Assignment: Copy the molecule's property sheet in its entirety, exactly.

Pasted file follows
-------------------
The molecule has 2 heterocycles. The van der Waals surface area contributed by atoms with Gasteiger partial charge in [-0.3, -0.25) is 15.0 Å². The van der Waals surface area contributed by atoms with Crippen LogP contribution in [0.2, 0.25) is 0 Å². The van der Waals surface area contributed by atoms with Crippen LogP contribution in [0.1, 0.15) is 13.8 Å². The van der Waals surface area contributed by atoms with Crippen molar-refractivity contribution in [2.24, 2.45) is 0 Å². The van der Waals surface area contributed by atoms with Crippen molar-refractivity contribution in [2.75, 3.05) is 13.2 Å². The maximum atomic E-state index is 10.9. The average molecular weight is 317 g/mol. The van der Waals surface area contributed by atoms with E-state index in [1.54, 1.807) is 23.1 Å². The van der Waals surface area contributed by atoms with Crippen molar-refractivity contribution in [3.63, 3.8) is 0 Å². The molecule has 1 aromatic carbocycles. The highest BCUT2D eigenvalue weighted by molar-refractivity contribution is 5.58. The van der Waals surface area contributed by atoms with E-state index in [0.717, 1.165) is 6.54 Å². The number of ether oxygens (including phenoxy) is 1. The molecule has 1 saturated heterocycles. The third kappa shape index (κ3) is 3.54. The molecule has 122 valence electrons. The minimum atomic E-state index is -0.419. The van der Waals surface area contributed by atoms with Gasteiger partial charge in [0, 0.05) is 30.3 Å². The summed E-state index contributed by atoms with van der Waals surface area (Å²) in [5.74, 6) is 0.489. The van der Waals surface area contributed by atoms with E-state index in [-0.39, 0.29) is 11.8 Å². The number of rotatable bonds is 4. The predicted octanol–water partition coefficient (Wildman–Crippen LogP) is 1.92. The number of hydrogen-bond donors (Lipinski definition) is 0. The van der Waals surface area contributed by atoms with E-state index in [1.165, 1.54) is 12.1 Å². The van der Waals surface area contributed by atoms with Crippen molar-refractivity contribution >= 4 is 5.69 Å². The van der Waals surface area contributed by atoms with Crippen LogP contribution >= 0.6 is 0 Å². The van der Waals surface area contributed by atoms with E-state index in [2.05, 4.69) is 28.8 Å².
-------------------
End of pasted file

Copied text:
The molecule has 2 heterocycles. The van der Waals surface area contributed by atoms with Gasteiger partial charge in [-0.3, -0.25) is 15.0 Å². The van der Waals surface area contributed by atoms with Crippen LogP contribution in [0.2, 0.25) is 0 Å². The van der Waals surface area contributed by atoms with Crippen LogP contribution in [0.1, 0.15) is 13.8 Å². The van der Waals surface area contributed by atoms with Crippen molar-refractivity contribution in [2.24, 2.45) is 0 Å². The van der Waals surface area contributed by atoms with Crippen molar-refractivity contribution in [2.75, 3.05) is 13.2 Å². The maximum atomic E-state index is 10.9. The average molecular weight is 317 g/mol. The van der Waals surface area contributed by atoms with E-state index in [1.54, 1.807) is 23.1 Å². The van der Waals surface area contributed by atoms with Crippen molar-refractivity contribution in [3.63, 3.8) is 0 Å². The molecule has 1 aromatic carbocycles. The highest BCUT2D eigenvalue weighted by molar-refractivity contribution is 5.58. The van der Waals surface area contributed by atoms with E-state index in [0.717, 1.165) is 6.54 Å². The number of ether oxygens (including phenoxy) is 1. The molecule has 1 saturated heterocycles. The third kappa shape index (κ3) is 3.54. The molecule has 122 valence electrons. The minimum atomic E-state index is -0.419. The van der Waals surface area contributed by atoms with Gasteiger partial charge in [0, 0.05) is 30.3 Å². The summed E-state index contributed by atoms with van der Waals surface area (Å²) in [5.74, 6) is 0.489. The van der Waals surface area contributed by atoms with E-state index in [-0.39, 0.29) is 11.8 Å². The number of rotatable bonds is 4. The predicted octanol–water partition coefficient (Wildman–Crippen LogP) is 1.92. The number of hydrogen-bond donors (Lipinski definition) is 0. The van der Waals surface area contributed by atoms with E-state index in [1.165, 1.54) is 12.1 Å². The van der Waals surface area contributed by atoms with Crippen molar-refractivity contribution >= 4 is 5.69 Å². The van der Waals surface area contributed by atoms with Crippen LogP contribution >= 0.6 is 0 Å². The van der Waals surface area contributed by atoms with E-state index in [2.05, 4.69) is 28.8 Å².